Has NASA significantly curtailed spending on Boeing’s Ares 1 contracts this year?
Last summer we took a big dip. And that happened kind of early to mid-summer, after the president’s 2011 budget request came out that said we’re not going to do Constellation. But as the summer went on, we started getting more funding and very specific direction from Marshall, saying, “These are the things we want you to work on because these are directly applicable to whatever it is that we end up doing.” So all of the work that Chilton and his team have done is directly usable for a cryogenic stage. We’ve continued a lot of the work on producibility with tooling down at Michoud Assembly Facility where NASA was going to do the Constellation work. We’ve got a lot of tooling laid in there that is basically ready to go to start building hardware, and it is flexible tooling that can be adapted to build different diameters of structure. So you can design a rocket to several different diameters and then you do these architecture studies in order to get 50 metric tons to trans-lunar injection — for example, you have to have so much impulse, and it takes this size rocket to do that. So that sizes the diameter of the cryogenic propulsive stages that you want to have.
If NASA holds a competition to build a heavy-lift rocket, will Boeing contend for the job?
Of course we’ll compete, absolutely we’ll compete. But we shouldn’t have to. We already competed.
You have other work in the pipeline, though, with CST-100 under a second round of Commercial Crew Development (CCDev) awards.
Under CCDev we laid out a plan that would get us to preliminary design review and on the way towards critical design review, but not all the way, within the timeframe they’re talking about for this NASA Space Act agreement.
What CST-100 work is planned for this year?
Our plan would be to have tests, additional drop tests on the airbags. We did a firing of our abort engine on CCDev 1 and we’re going to change the design of that engine so it’s lighter and then we’ll fire it again. We changed abort systems in the middle of the agreement so we had to replan. We hadn’t actually selected one, but we had a baseline. It was a system that really wasn’t developed yet, so it was more development risk. So we selected the engine that Rocketdyne has.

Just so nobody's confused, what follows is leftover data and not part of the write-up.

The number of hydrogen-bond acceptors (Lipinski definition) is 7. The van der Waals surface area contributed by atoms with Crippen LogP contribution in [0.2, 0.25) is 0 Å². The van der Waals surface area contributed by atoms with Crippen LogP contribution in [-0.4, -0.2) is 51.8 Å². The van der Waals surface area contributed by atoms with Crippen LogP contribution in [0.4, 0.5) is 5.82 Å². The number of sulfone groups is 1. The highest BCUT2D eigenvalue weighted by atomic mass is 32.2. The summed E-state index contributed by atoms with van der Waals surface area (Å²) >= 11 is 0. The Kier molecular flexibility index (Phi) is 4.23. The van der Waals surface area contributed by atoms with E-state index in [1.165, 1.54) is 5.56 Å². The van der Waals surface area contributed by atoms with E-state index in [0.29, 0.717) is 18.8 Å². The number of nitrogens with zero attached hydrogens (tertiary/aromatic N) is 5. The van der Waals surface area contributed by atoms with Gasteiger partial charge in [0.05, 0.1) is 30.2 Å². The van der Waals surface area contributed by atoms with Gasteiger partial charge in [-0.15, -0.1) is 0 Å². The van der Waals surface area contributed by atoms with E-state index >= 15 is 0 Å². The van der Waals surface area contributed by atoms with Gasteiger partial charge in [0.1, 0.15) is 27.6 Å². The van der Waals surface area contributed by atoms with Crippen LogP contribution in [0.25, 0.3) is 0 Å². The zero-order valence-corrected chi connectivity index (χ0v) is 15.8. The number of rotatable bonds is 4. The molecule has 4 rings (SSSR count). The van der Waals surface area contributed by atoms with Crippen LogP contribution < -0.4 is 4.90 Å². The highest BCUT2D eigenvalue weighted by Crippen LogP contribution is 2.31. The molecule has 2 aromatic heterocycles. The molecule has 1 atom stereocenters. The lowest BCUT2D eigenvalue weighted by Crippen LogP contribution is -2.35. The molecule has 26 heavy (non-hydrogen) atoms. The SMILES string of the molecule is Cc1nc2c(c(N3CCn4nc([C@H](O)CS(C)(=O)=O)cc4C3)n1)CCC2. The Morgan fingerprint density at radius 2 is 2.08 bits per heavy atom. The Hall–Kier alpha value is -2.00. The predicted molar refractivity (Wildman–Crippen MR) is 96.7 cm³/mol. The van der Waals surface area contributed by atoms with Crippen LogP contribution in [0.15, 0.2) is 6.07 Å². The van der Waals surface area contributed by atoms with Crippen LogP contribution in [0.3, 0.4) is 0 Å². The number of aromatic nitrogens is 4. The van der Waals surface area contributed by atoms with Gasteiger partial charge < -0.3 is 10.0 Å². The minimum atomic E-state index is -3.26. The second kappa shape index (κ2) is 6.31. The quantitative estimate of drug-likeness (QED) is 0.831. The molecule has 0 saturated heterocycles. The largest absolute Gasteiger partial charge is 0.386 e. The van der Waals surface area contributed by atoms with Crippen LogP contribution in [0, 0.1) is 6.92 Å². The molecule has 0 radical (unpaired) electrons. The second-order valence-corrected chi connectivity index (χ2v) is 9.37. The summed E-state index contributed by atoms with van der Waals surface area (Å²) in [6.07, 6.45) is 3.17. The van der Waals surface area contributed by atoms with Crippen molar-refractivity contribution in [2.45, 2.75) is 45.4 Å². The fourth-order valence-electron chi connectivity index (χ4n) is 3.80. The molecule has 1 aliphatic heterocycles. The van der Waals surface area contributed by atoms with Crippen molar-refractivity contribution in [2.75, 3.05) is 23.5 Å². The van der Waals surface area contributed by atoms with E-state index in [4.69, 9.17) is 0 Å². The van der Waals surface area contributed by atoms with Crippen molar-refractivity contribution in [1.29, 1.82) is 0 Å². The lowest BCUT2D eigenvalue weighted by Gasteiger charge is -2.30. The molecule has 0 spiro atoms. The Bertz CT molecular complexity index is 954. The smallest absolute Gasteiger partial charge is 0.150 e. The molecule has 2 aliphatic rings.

What’s the schedule for flight testing the CST-100?
The first uncrewed test flight would be in 2014. The second test flight would be an ascent abort test, so we would exercise the abort system at maximum dynamic pressure. A final test late on our current schedule is a crewed flight test, in late 2015. That test will have two pilots, and the baseline right now is that they be Boeing test pilots. And we’ll have our pad abort test in late 2013. We haven’t picked a location yet; we’re looking at different locations right now to figure out where the most cost-effective place would be.
What is your per-seat price estimate for the seven-person capsule?
We haven’t made public any per-seat prices for the operations yet. That’s also going to be a function of the launch vehicle. We have to work through all of our operational scenarios.
With NASA planning to continue development of Constellation’s Orion crew capsule for deep space missions, do you see the government-owned spacecraft competing with CST-100 and other commercial vehicles?
If the two paths continue in parallel, Orion wouldn’t be cost-competitive with a commercial vehicle. The risk would be in if the two paths for some reason didn’t continue in parallel and you gave a preference to Orion because that’s the government’s program for deep space exploration and so they would want to keep it going. That would be the thing that we would be concerned about.